Episode 108–Childless not by Choice ‘For Sale, Baby Shoes, Never Worn’

Hello everyone! Welcome back to Childless not by Choice, where my mission is to recognize and speak to childless not by choice women and men around the world. Civilla Morgan here. I am spreading the great news that we can live a joyful, relevant, and fulfilled life, although we did not have the children we so wanted. I would also like to thank everyone who recognizes that we are not all living the same type of life.

Welcome to episode 108

  • Questions or comments? Contact me at:



Visit the website at, look to the left on the home screen and click on the link below the telephone to leave me an up to 90-second voicemail.

Let’s jump right in!

‘For sale: baby shoes, never worn.’–Ernest Hemingway.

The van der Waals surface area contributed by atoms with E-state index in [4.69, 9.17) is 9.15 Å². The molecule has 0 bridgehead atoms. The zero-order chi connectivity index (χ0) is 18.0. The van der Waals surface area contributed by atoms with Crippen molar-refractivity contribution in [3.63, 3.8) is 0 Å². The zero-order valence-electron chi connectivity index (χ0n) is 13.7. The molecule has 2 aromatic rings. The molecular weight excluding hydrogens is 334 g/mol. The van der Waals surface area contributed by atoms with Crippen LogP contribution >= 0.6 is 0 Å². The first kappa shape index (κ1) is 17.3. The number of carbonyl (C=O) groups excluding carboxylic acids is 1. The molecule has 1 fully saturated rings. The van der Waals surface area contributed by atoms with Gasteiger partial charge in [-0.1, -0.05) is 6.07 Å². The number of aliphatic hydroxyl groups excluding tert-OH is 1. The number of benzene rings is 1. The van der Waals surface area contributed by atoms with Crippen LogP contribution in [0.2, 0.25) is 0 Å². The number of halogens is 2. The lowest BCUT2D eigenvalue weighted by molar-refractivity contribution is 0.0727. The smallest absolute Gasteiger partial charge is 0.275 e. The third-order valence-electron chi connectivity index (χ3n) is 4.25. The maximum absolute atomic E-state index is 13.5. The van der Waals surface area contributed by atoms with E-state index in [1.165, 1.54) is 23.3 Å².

Some say this was a short story Ernest Hemingway was asked to write. Some say this story pre-dates him. To me, regardless of the origin, it sounds like a story prompt. You know the prompts your English or history teacher probably gave you, and then you had to come up with the rest of the story.

What is the rest of the story, your story? Why not use this story prompt to write your story. Write the story you would like to see play out for the rest of your life, not the life you wish you had. Your life. Be realistic, be positive, be truthful, be kind.

If you feel like sharing, send your letter in and I will read it on a future episode.    

Before we move on, I would like to thank my Patreon contributors for their monthly financial contribution to the platform.

And becoming a Patron just got easier. The link is now on the website. Just go to the home screen, look to the left below the telephone, and you will see the Patreon link.

Clicking the link takes you to the Patreon site where you can choose whichever level of contribution fits your monthly budget. It’s that easy! Your contributions are appreciated!